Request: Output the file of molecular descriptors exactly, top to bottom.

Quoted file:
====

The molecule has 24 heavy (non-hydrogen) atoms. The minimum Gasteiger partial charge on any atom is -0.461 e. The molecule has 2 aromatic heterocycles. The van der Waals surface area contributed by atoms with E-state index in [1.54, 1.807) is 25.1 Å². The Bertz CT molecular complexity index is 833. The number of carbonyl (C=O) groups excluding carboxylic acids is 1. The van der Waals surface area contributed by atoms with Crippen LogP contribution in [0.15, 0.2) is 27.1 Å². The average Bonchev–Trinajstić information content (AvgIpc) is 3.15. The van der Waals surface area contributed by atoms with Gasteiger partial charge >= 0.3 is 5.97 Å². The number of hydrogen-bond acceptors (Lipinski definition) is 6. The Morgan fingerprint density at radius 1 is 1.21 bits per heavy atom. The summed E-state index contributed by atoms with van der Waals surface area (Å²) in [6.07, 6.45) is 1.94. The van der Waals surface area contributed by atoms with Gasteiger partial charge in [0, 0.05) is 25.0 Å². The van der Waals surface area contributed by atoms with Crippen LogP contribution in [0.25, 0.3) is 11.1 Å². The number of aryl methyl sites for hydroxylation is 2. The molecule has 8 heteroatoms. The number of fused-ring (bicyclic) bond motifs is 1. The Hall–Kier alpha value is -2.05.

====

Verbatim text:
The molecule has 24 heavy (non-hydrogen) atoms. The minimum Gasteiger partial charge on any atom is -0.461 e. The molecule has 2 aromatic heterocycles. The van der Waals surface area contributed by atoms with E-state index in [1.54, 1.807) is 25.1 Å². The Bertz CT molecular complexity index is 833. The number of carbonyl (C=O) groups excluding carboxylic acids is 1. The van der Waals surface area contributed by atoms with Crippen LogP contribution in [0.15, 0.2) is 27.1 Å². The average Bonchev–Trinajstić information content (AvgIpc) is 3.15. The van der Waals surface area contributed by atoms with Gasteiger partial charge >= 0.3 is 5.97 Å². The number of hydrogen-bond acceptors (Lipinski definition) is 6. The Morgan fingerprint density at radius 1 is 1.21 bits per heavy atom. The summed E-state index contributed by atoms with van der Waals surface area (Å²) in [6.07, 6.45) is 1.94. The van der Waals surface area contributed by atoms with Gasteiger partial charge in [0, 0.05) is 25.0 Å². The van der Waals surface area contributed by atoms with Crippen LogP contribution in [0.25, 0.3) is 11.1 Å². The number of aryl methyl sites for hydroxylation is 2. The molecule has 8 heteroatoms. The number of fused-ring (bicyclic) bond motifs is 1. The Hall–Kier alpha value is -2.05.